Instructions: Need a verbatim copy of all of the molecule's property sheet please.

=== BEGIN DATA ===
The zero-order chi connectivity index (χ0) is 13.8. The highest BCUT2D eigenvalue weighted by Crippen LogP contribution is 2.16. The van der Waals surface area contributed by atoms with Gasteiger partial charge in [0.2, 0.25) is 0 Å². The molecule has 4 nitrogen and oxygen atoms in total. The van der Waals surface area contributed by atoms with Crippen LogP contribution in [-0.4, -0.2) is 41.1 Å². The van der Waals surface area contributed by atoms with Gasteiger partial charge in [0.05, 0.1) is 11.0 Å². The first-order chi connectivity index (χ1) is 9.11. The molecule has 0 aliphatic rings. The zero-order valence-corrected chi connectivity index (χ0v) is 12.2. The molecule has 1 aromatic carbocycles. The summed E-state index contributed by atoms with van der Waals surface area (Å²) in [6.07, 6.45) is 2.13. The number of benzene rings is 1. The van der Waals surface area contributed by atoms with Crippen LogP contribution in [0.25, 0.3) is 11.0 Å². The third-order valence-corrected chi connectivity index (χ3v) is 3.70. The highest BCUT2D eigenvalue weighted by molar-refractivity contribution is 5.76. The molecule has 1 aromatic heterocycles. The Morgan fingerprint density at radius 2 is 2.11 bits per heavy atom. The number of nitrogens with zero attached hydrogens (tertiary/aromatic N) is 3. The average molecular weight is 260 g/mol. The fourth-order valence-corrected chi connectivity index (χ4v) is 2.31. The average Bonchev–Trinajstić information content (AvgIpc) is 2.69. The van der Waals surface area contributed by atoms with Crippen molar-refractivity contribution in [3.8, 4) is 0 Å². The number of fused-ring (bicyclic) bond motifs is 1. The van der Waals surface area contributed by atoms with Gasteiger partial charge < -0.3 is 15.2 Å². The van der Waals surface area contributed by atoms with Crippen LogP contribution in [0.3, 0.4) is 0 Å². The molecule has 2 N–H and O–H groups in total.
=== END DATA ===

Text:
The zero-order chi connectivity index (χ0) is 13.8. The highest BCUT2D eigenvalue weighted by Crippen LogP contribution is 2.16. The van der Waals surface area contributed by atoms with Gasteiger partial charge in [0.2, 0.25) is 0 Å². The molecule has 4 nitrogen and oxygen atoms in total. The van der Waals surface area contributed by atoms with Crippen LogP contribution in [-0.4, -0.2) is 41.1 Å². The van der Waals surface area contributed by atoms with Gasteiger partial charge in [0.05, 0.1) is 11.0 Å². The first-order chi connectivity index (χ1) is 9.11. The molecule has 0 aliphatic rings. The zero-order valence-corrected chi connectivity index (χ0v) is 12.2. The molecule has 1 aromatic carbocycles. The summed E-state index contributed by atoms with van der Waals surface area (Å²) in [6.07, 6.45) is 2.13. The number of benzene rings is 1. The van der Waals surface area contributed by atoms with Crippen LogP contribution in [0.25, 0.3) is 11.0 Å². The third-order valence-corrected chi connectivity index (χ3v) is 3.70. The highest BCUT2D eigenvalue weighted by molar-refractivity contribution is 5.76. The molecule has 1 aromatic heterocycles. The Morgan fingerprint density at radius 2 is 2.11 bits per heavy atom. The number of nitrogens with zero attached hydrogens (tertiary/aromatic N) is 3. The average molecular weight is 260 g/mol. The fourth-order valence-corrected chi connectivity index (χ4v) is 2.31. The average Bonchev–Trinajstić information content (AvgIpc) is 2.69. The van der Waals surface area contributed by atoms with Crippen molar-refractivity contribution in [3.8, 4) is 0 Å². The number of fused-ring (bicyclic) bond motifs is 1. The van der Waals surface area contributed by atoms with Gasteiger partial charge < -0.3 is 15.2 Å². The van der Waals surface area contributed by atoms with Crippen LogP contribution in [0.3, 0.4) is 0 Å². The molecule has 2 N–H and O–H groups in total.